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Wild Green

Former Utne Reader senior editor Keith Goetzman on environmental issues from climate change to composting.

Scented Products Carry a Whiff of Danger

 by Keith Goetzman

Tags: health, air, scented products, chemicals, regulation, environment, Environmental Health Perspectives, Keith Goetzman,

Flag air freshener

That fresh pine scent may be harming your health and polluting the environment. A study of 25 scented products—from air fresheners and dryer sheets to deodorants, shampoos, and hand sanitizers—found that they collectively emitted more than 100 volatile organic compounds, reports Environmental Health Perspectives.

Specifically, University of Washington researchers found 133 VOCs in the 25 products, according to EHP, with the most common chemicals being the familiar limonene (citrus) and pinene (pine) scents. They also found lots of ethanol and acetone, which are used as carriers for fragrance chemicals.

Here are some of the more surprising findings about the 133 compounds:

• 24 of them are classified as toxic or hazardous under federal law.

• Only one was listed on any product label.

• Only two were listed on any of the products’ material safety data sheets, the more detailed—but hardly comprehensive—disclosure forms required by federal law.

• Some of the products were labeled “organic,” “natural” or “non-toxic.”

So yes: That cleaner with the searing pine scent, the dryer sheet with the cloying perfume smell, the soap with the faux-almond aroma that doesn’t go away even when you rinse your hands—these probably aren’t making your world “fresher” and “cleaner” but rather more polluted and unhealthy.

Lead author Anne Steinemann tells Emily Sohn at Discovery News that scented-product labels can be misleading:

“ ‘Natural’ does not mean no synthetic chemicals. ‘Green’ does not mean safe or healthy. ‘Fragrance-free’ does not mean nontoxic or without fragrance. There are a lot of paradoxes and surprises here.”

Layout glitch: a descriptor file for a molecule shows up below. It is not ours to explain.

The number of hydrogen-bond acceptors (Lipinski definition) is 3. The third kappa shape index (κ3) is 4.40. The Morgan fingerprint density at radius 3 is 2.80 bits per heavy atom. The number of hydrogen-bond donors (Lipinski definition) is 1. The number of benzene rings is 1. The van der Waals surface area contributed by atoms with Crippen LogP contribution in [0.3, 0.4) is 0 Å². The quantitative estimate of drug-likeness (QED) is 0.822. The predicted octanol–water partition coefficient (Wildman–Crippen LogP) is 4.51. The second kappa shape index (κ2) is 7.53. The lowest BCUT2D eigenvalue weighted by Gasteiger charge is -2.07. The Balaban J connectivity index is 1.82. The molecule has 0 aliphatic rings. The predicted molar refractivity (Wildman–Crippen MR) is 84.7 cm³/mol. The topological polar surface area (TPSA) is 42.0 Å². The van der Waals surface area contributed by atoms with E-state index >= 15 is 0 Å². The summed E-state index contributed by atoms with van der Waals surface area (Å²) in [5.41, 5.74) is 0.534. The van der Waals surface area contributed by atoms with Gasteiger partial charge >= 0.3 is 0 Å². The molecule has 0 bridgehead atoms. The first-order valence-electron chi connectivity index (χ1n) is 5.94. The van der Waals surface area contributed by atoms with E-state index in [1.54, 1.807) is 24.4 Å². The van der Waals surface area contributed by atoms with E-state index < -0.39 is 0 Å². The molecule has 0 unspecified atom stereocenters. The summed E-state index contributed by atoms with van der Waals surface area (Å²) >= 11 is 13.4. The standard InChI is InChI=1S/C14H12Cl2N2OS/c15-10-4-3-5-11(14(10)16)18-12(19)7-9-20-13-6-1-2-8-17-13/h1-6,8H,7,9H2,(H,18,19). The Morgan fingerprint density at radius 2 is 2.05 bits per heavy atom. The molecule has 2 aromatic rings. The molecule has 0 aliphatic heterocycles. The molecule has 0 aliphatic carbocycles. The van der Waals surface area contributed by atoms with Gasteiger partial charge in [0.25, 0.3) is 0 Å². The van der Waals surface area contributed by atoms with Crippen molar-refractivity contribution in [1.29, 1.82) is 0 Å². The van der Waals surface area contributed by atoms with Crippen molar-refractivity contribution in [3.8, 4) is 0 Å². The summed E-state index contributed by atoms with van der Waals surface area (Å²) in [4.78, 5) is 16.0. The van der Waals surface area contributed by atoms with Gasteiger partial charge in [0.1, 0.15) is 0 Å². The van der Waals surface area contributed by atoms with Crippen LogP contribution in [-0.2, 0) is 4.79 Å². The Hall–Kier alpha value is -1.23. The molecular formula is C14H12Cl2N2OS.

Last year, Sen. Al Franken introduced the Household Product Labeling Act, which would have required manufacturers to list all a product’s ingredients on it labels, but the bill didn’t even make it past the committee stage. So no legislative crackdown appears imminent, but in the meantime, one expert contacted by EHP suggests a change in our mindset: 

Steinemann’s study “strongly suggests that we need to find unscented alternatives for cleaning our homes, laundry, and ourselves,” says Claudia Miller, an allergist and immunologist at the University of Texas Health Science Center at San Antonio.

Source: Environmental Health Perspectives, Discovery News 

Image by functoruser, licensed under Creative Commons. 

h. utz
8/15/2011 11:23:35 AM

Thanks, Keith and Utne, for getting this really important information out there. I've been getting ill from others' scented products for more than 10 years now and try to avoid them whenever possible. People just have no idea that they're slathering themselves with petrochemicals. I really appreciate your effort in publishing the hard facts. I've been researching this topic for many years and recently reposted an article I wrote about it on my blog. For more info, see:http://utzling.blogspot.com/2011/08/perfumes-and-fragrances-not-just.html